"Manopause" - Be a Young Man at 50, 60 and Beyond

Published: August 11, 2012

Series Parts: [ 1 | 2 | 3 | 4 | 5 | 6 | 7 | 8 | 9 | 10 | 11 | 12 ]

What's New in S.H.I.N.E. — Part 9: More on Hormones

70% of men with CFS or fibromyalgia have testosterone levels in the lowest 30% of what's considered the normal range, and many 30 year olds have levels lower than most 80 year old men! For men trying to recover from CFS/FMS, bringing testosterone levels back to optimal is usually critical (more on this towards the end of the article).

But what about men without CFS/FMS? Is menopause only for women?

The answer is NO!

In a previous newsletter, I talked about menopause in women, so this week it's time for midlife and older guys to get their turn. Surprisingly, bioidentical hormone therapy at midlife and beyond can be even more positively life-changing for a man than for a woman. That's because men go through their own version of menopause (called andropause, male menopause, or "manopause") — only it's a whole lot slower and more unhealthy.

Starting at the age of 30, most men undergo a gradual, barely noticeable, year-by-year drop in levels of the hormone testosterone — from a high tide of about 1,000 mg/dL, to a low tide of 300 or even less, which is a marked deficiency. One study found that nearly 40% of men over 45 were deficient, with levels below 300.

By the time a man is 50 or 60, he may be experiencing a host of symptoms from low testosterone, and mistakenly think those health problems are just the inevitable result of getting older.

The symptoms are familiar to anyone who is or knows (or lives with) a "grumpy old man." They can include fatigue, depression, apathy, irritability, poor memory and focus, vague aches and pains, muscular weakness, low libido and erectile dysfunction. Low testosterone is also linked to many chronic health problems, including obesity, metabolic syndrome, type 2 diabetes, osteoporosis, high blood pressure, high cholesterol, heart disease and Alzheimer's.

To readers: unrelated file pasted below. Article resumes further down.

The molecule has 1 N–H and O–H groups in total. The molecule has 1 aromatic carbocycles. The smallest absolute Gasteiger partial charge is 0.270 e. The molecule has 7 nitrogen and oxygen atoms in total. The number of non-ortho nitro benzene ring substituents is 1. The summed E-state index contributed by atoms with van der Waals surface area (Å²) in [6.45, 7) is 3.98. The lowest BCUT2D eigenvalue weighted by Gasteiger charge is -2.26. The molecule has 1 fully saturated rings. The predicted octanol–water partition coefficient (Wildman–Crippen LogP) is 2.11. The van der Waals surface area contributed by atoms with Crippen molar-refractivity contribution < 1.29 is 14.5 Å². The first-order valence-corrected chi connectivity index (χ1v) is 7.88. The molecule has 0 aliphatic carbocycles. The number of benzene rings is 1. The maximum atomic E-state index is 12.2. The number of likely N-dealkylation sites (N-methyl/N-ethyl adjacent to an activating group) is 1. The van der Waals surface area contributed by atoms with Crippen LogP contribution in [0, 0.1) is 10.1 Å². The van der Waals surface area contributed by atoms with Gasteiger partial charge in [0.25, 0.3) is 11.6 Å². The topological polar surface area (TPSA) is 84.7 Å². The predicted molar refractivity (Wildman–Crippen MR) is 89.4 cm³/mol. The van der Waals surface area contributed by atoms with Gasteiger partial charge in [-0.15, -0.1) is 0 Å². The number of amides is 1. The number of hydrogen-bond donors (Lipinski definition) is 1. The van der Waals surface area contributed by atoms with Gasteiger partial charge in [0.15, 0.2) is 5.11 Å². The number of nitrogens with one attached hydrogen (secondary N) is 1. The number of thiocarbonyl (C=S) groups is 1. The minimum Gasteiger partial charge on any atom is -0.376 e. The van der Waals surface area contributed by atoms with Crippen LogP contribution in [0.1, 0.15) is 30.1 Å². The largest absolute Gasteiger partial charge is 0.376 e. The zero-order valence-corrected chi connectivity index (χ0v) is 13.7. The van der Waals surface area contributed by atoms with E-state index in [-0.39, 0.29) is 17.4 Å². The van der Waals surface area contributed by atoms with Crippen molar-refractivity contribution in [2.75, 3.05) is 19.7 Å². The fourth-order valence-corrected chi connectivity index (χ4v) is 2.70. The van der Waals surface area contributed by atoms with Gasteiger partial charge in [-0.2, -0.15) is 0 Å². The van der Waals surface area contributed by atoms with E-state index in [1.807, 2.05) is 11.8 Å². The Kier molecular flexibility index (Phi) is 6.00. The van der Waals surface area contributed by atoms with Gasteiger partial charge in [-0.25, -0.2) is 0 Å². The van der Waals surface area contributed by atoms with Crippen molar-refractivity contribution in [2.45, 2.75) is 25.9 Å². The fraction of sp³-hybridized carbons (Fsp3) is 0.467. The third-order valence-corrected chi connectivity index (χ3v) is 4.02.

The good news is that these problems often resolve with healthy doses of bioidentical testosterone (not to be confused with the poison that some athletes use).

In men with CFS and fibromyalgia, optimizing low or low normal (under 450) testosterone levels can be very helpful in healing. This can be done with topical testosterone or Clomid (more on this further below).

Fortunately, bioidentical testosterone therapy — the topic of this week's newsletter — is a safe and viable option for men with low testosterone. Mature men who start the therapy often report they "feel like themselves again" — with renewed energy and joie de vivre (including joie de sex).

So if you're a middle-aged or older guy who feels like somebody pulled the plug on your manhood (or you're the wife of a mature man who wonders where her husband went), read on! You may find testosterone therapy fits you to a tee! And new research shows it's safer than ever…

You may have heard that testosterone therapy increases the risk of prostate cancer. Up to a few years ago, that was the nearly universal misconception among medical professionals. New research shows that opinion is probably wrong. Very wrong.

A new study in the International Journal of Impotence Research, by scientists from the Department of Urology at Maimonides Medical Center in New York, looked at 44 studies on testosterone therapy and prostate cancer, including four studies of men with a history of the disease. None of the studies showed that testosterone therapy increased the risk of prostate cancer or increased the severity of already-existing prostate cancer.

In fact, new studies show that testosterone might protect the prostate. In a study of 156 men with newly diagnosed prostate cancer, those with the most aggressive and advanced form of the disease also had the lowest testosterone levels.

However, I also recommend taking the most conservative and responsible approach. If you begin testosterone therapy, ask your doctor to check your serum PSA (prostate-specific antigen, a biomarker for risk of prostate cancer), and to conduct a regular digital rectal exam, to make sure you're not developing the disease.

A few important points about testosterone therapy…

Make sure you're tested for both TOTAL and FREE testosterone. Many doctors test only total. But that can be misleading, because what matters is not so much the testosterone in your blood (total) but the testosterone that reaches your cells (free).

As for the goal of testosterone therapy: aim for the upper end of the normal range, or about 20-30% below the top, which is a good healthy level. For total testosterone, 750-1,000 mcg/dl is a good goal. "Normal" will vary from lab to lab, and from age to age. Most often, "normal" simply means that you are not in the lowest 2% of the population (called 2 standard deviations) — and has little or nothing to do with healthy. Sadly, some physicians are not aware of this, and confuse the normal range of a test with being healthy. If facing one of these physicians, simply ask them if they would be willing to wear a size 5 shoe, or live on $8,100 a year — both of which would be in the "normal range" medically!